Understanding the resiliency of the housing market in a rising mortgage rate environment puts the likely rise in mortgage rates into perspective – they are unlikely to materially impact the housing market. While interest rates may rise, the driving force behind the increase are healthy economic conditions that are favorable to consumers. The healthy economy encourages more homeownership demand and spurs household income growth, which increases consumer house-buying power. Mortgage rates are on the rise because of a stronger economy and our housing market is well positioned to adapt.

Tight Supply Keeps Market Performance Under Potential April 2018

April 2018 Potential Home Sales

For the month of April, First American updated its proprietary Potential Home Sales model to show that:

  • Potential existing-home sales increased to a 5.99 million seasonally adjusted annualized rate (SAAR), a 0.7 percent month-over-month decrease.
  • This represents a 60.6 percent increase from the market potential low point reached in February 2011.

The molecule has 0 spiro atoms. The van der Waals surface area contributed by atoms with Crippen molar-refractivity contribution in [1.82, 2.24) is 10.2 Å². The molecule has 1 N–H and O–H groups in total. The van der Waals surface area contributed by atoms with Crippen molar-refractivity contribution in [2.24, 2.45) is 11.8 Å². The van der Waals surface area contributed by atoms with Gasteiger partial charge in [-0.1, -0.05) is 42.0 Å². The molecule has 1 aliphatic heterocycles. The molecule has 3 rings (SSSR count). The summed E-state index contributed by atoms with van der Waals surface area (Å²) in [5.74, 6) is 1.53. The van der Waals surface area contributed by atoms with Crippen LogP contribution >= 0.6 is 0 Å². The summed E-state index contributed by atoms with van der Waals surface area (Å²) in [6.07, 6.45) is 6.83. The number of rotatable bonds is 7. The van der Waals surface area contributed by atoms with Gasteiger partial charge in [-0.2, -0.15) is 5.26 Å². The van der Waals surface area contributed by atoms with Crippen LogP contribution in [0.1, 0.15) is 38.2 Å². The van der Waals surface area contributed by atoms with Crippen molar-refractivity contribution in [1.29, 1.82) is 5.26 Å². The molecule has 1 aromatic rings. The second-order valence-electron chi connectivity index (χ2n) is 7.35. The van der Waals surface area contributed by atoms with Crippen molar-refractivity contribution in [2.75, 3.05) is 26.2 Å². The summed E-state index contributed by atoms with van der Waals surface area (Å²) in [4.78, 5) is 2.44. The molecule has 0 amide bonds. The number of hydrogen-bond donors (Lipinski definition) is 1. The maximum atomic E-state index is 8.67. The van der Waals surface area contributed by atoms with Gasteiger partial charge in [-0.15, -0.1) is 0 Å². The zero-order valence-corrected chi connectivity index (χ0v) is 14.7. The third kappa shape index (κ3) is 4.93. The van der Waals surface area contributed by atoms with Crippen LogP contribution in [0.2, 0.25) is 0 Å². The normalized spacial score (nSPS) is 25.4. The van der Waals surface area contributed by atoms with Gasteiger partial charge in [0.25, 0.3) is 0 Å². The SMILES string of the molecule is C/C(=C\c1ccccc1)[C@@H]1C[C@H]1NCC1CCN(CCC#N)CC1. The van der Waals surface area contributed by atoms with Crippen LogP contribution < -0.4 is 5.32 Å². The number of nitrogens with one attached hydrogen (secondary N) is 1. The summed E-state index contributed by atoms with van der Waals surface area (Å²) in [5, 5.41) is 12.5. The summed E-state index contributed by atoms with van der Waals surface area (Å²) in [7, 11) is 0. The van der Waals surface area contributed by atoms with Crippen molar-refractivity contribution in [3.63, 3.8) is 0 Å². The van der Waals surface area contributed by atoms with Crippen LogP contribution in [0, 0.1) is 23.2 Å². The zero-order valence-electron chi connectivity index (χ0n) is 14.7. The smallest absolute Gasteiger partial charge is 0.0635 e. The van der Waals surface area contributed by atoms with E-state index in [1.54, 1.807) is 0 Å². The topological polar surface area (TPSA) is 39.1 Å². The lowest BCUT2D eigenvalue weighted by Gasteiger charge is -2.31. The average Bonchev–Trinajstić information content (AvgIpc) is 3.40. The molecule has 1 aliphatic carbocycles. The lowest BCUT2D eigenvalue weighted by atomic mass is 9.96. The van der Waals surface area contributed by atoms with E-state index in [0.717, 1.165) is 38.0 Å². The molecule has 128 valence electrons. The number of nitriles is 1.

• The market potential for existing-home sales increased by 1.9 percent compared with a year ago, a gain of 114,000 (SAAR) sales.
  • Currently, potential existing-home sales is 1.29 million (SAAR), or 17.7 percent below the pre-recession peak of market potential, which occurred in July 2005.

Market Performance Gap

  • The market for existing-home sales is underperforming its potential by 6.5 percent or an estimated 392,000 (SAAR) sales.
  • The market performance gap decreased by an estimated 39,000 (SAAR) sales between March 2018 and April 2018.

 

What Insight Does the Potential Home Sales Model Reveal?

When considering the right time to buy or sell a home, an important factor in the decision should be the market’s overall health, which is largely a function of supply and demand. Knowing how close the market is to a healthy level of activity can help consumers determine if it is a good time to buy or sell, and what might happen to the market in the future. That is difficult to assess when looking at the number of homes sold at a particular point in time without understanding the health of the market at that time. Historical context is critically important. Our Potential Home Sales Model measures what we believe a healthy market level of home sales should be based on the economic, demographic and housing market environments.